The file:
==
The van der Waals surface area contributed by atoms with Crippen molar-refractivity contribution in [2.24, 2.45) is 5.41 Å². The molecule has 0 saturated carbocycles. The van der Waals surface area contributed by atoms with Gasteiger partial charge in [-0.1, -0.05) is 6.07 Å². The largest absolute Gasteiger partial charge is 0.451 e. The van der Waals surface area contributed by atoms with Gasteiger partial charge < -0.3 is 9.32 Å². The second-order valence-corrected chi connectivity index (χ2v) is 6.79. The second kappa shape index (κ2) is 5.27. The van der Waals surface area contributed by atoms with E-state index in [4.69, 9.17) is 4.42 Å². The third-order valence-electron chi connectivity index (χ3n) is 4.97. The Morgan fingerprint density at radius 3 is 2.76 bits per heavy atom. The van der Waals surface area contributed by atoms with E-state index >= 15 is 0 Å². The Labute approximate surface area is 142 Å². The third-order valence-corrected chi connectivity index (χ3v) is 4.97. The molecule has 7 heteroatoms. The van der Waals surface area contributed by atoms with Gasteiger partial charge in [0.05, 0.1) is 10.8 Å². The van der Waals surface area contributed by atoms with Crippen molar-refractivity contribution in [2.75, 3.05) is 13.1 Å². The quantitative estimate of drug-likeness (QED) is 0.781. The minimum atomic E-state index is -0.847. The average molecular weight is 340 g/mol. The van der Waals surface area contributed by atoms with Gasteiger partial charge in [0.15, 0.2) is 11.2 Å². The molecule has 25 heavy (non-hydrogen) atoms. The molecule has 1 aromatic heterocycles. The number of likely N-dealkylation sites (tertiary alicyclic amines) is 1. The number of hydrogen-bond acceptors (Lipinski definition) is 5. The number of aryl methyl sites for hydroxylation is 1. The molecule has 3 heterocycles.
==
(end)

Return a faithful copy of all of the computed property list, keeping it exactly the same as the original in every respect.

The van der Waals surface area contributed by atoms with Crippen molar-refractivity contribution in [2.24, 2.45) is 5.41 Å². The molecule has 0 saturated carbocycles. The van der Waals surface area contributed by atoms with Gasteiger partial charge in [-0.1, -0.05) is 6.07 Å². The largest absolute Gasteiger partial charge is 0.451 e. The van der Waals surface area contributed by atoms with Gasteiger partial charge < -0.3 is 9.32 Å². The second-order valence-corrected chi connectivity index (χ2v) is 6.79. The second kappa shape index (κ2) is 5.27. The van der Waals surface area contributed by atoms with E-state index in [4.69, 9.17) is 4.42 Å². The third-order valence-electron chi connectivity index (χ3n) is 4.97. The Morgan fingerprint density at radius 3 is 2.76 bits per heavy atom. The van der Waals surface area contributed by atoms with E-state index >= 15 is 0 Å². The Labute approximate surface area is 142 Å². The third-order valence-corrected chi connectivity index (χ3v) is 4.97. The molecule has 7 heteroatoms. The van der Waals surface area contributed by atoms with Gasteiger partial charge in [0.05, 0.1) is 10.8 Å². The van der Waals surface area contributed by atoms with Crippen molar-refractivity contribution in [2.75, 3.05) is 13.1 Å². The quantitative estimate of drug-likeness (QED) is 0.781. The minimum atomic E-state index is -0.847. The average molecular weight is 340 g/mol. The van der Waals surface area contributed by atoms with Gasteiger partial charge in [0.15, 0.2) is 11.2 Å². The molecule has 25 heavy (non-hydrogen) atoms. The molecule has 1 aromatic heterocycles. The number of likely N-dealkylation sites (tertiary alicyclic amines) is 1. The number of hydrogen-bond acceptors (Lipinski definition) is 5. The number of aryl methyl sites for hydroxylation is 1. The molecule has 3 heterocycles.